Gary Fellner: What does this mean to say a company in New Jersey or New York or Connecticut where they're selling services on a nationwide basis? You've got these flows that are coming down on the pike. One thing obviously that they need to be concerned about is having good policies in place, correct?

Fred Brunetti: Yes. So you have to kind of work back end to front end, right? You want to make sure that you have the proper operations on the back end and your privacy policies. That's the stuff that everyone always sees. Now it's, you know, it's hard to avoid when you scroll down to the bottom of every landing page for a website, at the very bottom you see a hyperlink that says you know, privacy policy. Well, the reason that's there is to harken back to your pal Steve Jobs is because you want to be able to give people notice of what's happening to their personal information, to their data. So you need to have back end structure so you know what you're doing with the data so that then you could properly and accurately put together a privacy policy which is outward facing to the consumer telling them this is what we're doing with your data and these are the rights that you have and these are the obligations that we as the, as the collector, as the controller of the information have.

Gary Fellner: Are you seeing that many companies are gearing up as they should to develop these policies?

Fred Brunetti: Yes. And I think some folks are going to kind of off-the-shelf solutions of trying to get a very boilerplate one and sticking it on their website so that it's there. But I think the more sophisticated businesses, the ones who kind of see down the road to develop their strategy are really before they put a privacy policy on their website, are sitting closely with the business development folks, are sitting closely with the technologist, are sitting closely with marketing.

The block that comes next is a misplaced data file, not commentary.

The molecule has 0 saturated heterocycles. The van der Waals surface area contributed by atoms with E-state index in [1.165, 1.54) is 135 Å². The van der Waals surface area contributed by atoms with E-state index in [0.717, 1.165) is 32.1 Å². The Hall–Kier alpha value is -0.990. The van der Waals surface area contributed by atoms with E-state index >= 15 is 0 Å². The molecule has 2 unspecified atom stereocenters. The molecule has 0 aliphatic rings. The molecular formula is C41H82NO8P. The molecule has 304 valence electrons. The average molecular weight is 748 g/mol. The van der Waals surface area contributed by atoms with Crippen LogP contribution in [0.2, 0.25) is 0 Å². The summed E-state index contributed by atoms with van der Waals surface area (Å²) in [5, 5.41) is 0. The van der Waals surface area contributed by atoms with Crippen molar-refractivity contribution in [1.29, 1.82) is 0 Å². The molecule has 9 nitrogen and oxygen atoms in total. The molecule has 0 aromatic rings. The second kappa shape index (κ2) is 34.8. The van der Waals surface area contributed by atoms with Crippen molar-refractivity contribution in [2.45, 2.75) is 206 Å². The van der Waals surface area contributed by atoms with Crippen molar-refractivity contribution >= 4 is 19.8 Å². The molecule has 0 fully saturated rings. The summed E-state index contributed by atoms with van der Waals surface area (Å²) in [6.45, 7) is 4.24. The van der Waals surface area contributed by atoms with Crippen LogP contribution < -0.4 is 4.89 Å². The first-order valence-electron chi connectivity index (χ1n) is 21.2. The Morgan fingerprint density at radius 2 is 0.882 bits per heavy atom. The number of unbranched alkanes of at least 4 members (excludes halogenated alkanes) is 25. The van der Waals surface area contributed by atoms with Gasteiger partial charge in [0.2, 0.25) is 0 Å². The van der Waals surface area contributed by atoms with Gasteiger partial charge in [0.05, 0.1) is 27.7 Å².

Gary Fellner: Are sitting closely with you?

Fred Brunetti: With me, sure. And it's important to be involved in those conversations early on because certainly, we can help them to avoid some problems. But they need to have a clear business plan initially because once you come and sit and talk to me or talk to you, it's good when the company knows this is what we have, this is what we'd like to do with it. This way we can have a more informed conversation of saying, OK, this is what else you can do with it, or these are the kind of things that you have to avoid. So every company, regardless of where your customers or where your users are located, should have a privacy policy on their website. But just as important as having one is making sure that it accurately describes exactly what's happening with your data. Because as you mentioned, in a lot of those other cases, it's going to be one or two things. Forget about the AGs and the private rights of action that can come after you, FTC very clearly had said it better be fair and it better not be deceptive. So the easiest way to get tripped up is to say you're going to do something and not do it. That's textbook deceptive and you don't want to be doing that.